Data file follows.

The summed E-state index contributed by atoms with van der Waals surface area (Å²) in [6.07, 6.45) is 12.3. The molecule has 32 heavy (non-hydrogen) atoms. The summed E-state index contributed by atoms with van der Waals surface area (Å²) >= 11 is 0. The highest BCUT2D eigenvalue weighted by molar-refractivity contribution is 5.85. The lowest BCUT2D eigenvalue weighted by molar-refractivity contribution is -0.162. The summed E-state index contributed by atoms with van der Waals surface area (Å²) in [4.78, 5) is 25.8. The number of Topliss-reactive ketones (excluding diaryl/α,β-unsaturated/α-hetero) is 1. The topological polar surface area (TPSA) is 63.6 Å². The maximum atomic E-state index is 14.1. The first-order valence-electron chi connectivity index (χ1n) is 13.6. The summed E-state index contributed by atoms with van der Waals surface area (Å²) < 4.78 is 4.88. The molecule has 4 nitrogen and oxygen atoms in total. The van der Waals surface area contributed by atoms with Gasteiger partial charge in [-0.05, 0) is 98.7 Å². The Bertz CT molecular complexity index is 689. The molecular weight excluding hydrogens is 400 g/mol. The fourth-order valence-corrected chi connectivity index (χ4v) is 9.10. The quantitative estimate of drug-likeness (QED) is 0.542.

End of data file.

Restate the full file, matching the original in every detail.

The summed E-state index contributed by atoms with van der Waals surface area (Å²) in [6.07, 6.45) is 12.3. The molecule has 32 heavy (non-hydrogen) atoms. The summed E-state index contributed by atoms with van der Waals surface area (Å²) >= 11 is 0. The highest BCUT2D eigenvalue weighted by molar-refractivity contribution is 5.85. The lowest BCUT2D eigenvalue weighted by molar-refractivity contribution is -0.162. The summed E-state index contributed by atoms with van der Waals surface area (Å²) in [4.78, 5) is 25.8. The number of Topliss-reactive ketones (excluding diaryl/α,β-unsaturated/α-hetero) is 1. The topological polar surface area (TPSA) is 63.6 Å². The maximum atomic E-state index is 14.1. The first-order valence-electron chi connectivity index (χ1n) is 13.6. The summed E-state index contributed by atoms with van der Waals surface area (Å²) < 4.78 is 4.88. The molecule has 4 nitrogen and oxygen atoms in total. The van der Waals surface area contributed by atoms with Gasteiger partial charge in [-0.05, 0) is 98.7 Å². The Bertz CT molecular complexity index is 689. The molecular weight excluding hydrogens is 400 g/mol. The fourth-order valence-corrected chi connectivity index (χ4v) is 9.10. The quantitative estimate of drug-likeness (QED) is 0.542.